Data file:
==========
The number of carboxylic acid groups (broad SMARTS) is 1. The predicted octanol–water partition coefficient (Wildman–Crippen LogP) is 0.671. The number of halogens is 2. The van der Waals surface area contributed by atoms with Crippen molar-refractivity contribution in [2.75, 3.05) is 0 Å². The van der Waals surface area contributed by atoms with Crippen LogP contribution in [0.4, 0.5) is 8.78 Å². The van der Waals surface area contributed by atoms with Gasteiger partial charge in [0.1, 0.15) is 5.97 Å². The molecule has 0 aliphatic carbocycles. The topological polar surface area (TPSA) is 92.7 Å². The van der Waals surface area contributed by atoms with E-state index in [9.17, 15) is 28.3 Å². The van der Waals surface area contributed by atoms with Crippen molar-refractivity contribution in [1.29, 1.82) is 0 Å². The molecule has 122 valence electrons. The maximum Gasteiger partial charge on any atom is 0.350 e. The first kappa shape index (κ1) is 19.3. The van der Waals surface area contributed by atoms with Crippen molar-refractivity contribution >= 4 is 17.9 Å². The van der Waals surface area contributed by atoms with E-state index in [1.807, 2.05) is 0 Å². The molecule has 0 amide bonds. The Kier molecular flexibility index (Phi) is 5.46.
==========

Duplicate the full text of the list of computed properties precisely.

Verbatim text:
The number of carboxylic acid groups (broad SMARTS) is 1. The predicted octanol–water partition coefficient (Wildman–Crippen LogP) is 0.671. The number of halogens is 2. The van der Waals surface area contributed by atoms with Crippen molar-refractivity contribution in [2.75, 3.05) is 0 Å². The van der Waals surface area contributed by atoms with Crippen LogP contribution in [0.4, 0.5) is 8.78 Å². The van der Waals surface area contributed by atoms with Gasteiger partial charge in [0.1, 0.15) is 5.97 Å². The molecule has 0 aliphatic carbocycles. The topological polar surface area (TPSA) is 92.7 Å². The van der Waals surface area contributed by atoms with E-state index in [9.17, 15) is 28.3 Å². The van der Waals surface area contributed by atoms with Crippen molar-refractivity contribution in [1.29, 1.82) is 0 Å². The molecule has 122 valence electrons. The maximum Gasteiger partial charge on any atom is 0.350 e. The first kappa shape index (κ1) is 19.3. The van der Waals surface area contributed by atoms with Crippen molar-refractivity contribution >= 4 is 17.9 Å². The van der Waals surface area contributed by atoms with E-state index in [1.807, 2.05) is 0 Å². The molecule has 0 amide bonds. The Kier molecular flexibility index (Phi) is 5.46.